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September 9, 2022

2022 5th Avenue Mile Preview | Athletes, Storylines To Watch

After a summer of fast times and medal-winning performances on the track, the best middle distance runners in the world will be closing out their season with this weekend’s New Balance 5th Avenue Mile in New York City. CITIUS MAG will be on-site providing live updates, interviews, and much more all throughout the weekend.

If you’re in New York City on Friday night, there may still be spots available to join us at the NYRR RunCenter ft. The New Balance Run Hub (320 West 57th St., NYC) at 7 p.m. EST. There will be free drinks, food, and New Balance swag for those in attendance. This is your chance to meet and hang with some of the stars of Team NB and catch a night of fun interviews and pre-race banter. Lock up your spot and bring a friend. Email [email protected] to RSVP.

On Saturday morning we will be hosting a morning run, meeting at the Columbus Circle entrance of Central Park at 9 a.m. for some easy miles plus a course preview with a crew of professional athletes who will be competing the next day. Get some miles in with Olympic, World Championship and Commonwealth Games finalists. We’ll also be giving away merch and doing shoe demos. All paces welcome!

Pro races will be on Sunday from 12-1 p.m. EST. You will be able to watch the live on NBC. Keep an eye out for some exciting ambitious moves early in the races, as NYRR offers a bonus to the leader at 800m – but don’t be surprised if and when the finish order changes dramatically in the second half.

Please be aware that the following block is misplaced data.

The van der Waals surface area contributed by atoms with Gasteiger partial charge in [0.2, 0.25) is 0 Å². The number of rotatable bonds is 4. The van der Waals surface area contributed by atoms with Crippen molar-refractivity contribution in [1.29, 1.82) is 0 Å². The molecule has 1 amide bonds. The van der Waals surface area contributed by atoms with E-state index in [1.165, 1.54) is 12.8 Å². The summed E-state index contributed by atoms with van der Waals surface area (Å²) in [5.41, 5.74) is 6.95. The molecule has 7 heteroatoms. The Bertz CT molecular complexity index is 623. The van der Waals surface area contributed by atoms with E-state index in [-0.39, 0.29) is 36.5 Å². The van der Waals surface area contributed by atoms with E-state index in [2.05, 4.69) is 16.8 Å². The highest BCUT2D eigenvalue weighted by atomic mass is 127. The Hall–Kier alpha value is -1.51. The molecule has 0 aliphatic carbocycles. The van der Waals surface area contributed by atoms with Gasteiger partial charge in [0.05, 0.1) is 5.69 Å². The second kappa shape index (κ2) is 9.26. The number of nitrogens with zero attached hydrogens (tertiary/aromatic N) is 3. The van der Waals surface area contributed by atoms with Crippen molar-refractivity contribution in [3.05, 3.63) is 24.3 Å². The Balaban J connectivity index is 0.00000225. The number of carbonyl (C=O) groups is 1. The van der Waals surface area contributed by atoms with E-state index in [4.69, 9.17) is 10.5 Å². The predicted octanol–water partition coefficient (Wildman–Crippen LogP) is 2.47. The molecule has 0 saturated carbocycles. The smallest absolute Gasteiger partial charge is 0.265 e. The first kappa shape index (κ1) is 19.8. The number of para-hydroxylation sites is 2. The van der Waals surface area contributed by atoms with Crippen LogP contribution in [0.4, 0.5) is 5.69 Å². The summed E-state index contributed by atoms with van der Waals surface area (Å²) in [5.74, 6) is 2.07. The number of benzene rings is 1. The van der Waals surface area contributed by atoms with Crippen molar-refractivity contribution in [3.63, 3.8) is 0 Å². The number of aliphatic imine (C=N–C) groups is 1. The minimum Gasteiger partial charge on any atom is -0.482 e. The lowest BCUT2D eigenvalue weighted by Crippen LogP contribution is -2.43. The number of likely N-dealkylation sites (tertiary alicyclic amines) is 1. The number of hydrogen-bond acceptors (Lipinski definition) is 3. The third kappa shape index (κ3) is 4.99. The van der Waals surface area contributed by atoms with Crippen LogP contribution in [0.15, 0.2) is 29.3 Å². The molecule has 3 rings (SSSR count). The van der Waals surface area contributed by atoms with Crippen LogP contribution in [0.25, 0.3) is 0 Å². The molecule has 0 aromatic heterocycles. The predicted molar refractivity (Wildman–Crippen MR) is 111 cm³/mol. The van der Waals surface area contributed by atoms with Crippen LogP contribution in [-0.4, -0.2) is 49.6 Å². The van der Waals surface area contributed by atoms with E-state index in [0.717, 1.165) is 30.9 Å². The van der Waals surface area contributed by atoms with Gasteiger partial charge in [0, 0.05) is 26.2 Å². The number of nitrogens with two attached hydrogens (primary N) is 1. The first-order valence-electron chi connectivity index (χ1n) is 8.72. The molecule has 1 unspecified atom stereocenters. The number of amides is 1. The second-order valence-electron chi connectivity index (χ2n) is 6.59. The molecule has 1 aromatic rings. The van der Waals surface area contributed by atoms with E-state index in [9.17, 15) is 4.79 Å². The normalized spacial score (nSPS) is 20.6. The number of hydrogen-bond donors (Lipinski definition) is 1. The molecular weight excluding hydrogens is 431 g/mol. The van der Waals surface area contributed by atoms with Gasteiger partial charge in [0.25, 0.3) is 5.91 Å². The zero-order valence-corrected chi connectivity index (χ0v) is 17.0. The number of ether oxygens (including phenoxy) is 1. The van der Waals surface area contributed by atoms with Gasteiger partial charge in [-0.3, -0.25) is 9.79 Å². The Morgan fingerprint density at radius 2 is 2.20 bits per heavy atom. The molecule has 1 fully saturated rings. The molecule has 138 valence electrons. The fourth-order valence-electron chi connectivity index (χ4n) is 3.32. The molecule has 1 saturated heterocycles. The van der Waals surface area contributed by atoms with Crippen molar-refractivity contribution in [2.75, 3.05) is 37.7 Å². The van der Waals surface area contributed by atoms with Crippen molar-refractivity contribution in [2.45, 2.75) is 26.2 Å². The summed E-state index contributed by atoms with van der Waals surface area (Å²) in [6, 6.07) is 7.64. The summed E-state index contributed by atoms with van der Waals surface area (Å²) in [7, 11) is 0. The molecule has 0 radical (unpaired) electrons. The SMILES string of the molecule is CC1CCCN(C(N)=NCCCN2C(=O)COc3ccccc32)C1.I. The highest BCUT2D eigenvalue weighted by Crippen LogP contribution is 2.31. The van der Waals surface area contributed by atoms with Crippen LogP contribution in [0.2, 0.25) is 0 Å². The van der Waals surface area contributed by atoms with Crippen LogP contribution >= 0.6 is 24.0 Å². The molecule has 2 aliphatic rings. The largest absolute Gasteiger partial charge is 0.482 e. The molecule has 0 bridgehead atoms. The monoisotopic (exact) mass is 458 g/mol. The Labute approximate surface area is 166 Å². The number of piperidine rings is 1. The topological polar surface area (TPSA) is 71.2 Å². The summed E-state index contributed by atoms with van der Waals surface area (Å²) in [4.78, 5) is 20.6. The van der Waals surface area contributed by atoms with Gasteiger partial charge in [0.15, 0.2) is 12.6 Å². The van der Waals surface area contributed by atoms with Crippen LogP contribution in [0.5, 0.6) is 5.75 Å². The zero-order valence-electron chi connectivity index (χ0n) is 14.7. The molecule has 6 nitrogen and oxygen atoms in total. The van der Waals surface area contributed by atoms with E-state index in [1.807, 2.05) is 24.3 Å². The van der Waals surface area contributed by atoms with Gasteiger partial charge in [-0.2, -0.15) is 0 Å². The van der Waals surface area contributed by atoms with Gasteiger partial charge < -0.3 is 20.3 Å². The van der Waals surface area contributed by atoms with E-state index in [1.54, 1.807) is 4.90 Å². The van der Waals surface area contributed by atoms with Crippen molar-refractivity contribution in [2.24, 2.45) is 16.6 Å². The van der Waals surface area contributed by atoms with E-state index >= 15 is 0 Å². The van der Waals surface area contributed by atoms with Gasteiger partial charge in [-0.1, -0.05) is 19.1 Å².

On Sunday night, we will be going live sometime after 7 p.m. EST on the CITIUS MAG YouTube channel for some end-of-season interviews with the athletes. Subscribe to the channel and don’t miss out.

Here’s what to expect in the men’s and women’s pro races…

Women’s Pro Mile | 12:30 p.m. EST

The women’s pro field features three women who have run under 4:20. Great Britain’s Jemma Reekie returns to defend her title after winning last year’s race in 4:21. Her biggest competition may come from her compatriot Laura Muir (4:18.03 PB) who won the British 1500m title, earned a bronze medal at the World Championships, won the 1500m gold and 800m bronze at the Commonwealth Games, and 1500m gold at the European Championships. She may be a bit tired however as she just took fifth at the Diamond League final on Thursday evening in Zurich.

12-time Irish national champion Ciara Mageean (4:19.03) is coming into form at the right time with a pair of 1500m silver medals at the Commonwealth Games and European Championships, a 3:56.63 win in the Brussels Diamond League 1500m and then a runner-up finish at the Diamond League final in Zurich. In that race, she closed her final 400 meters in 58.6 seconds. This will be her first time racing the 5th Avenue Mile since 2017.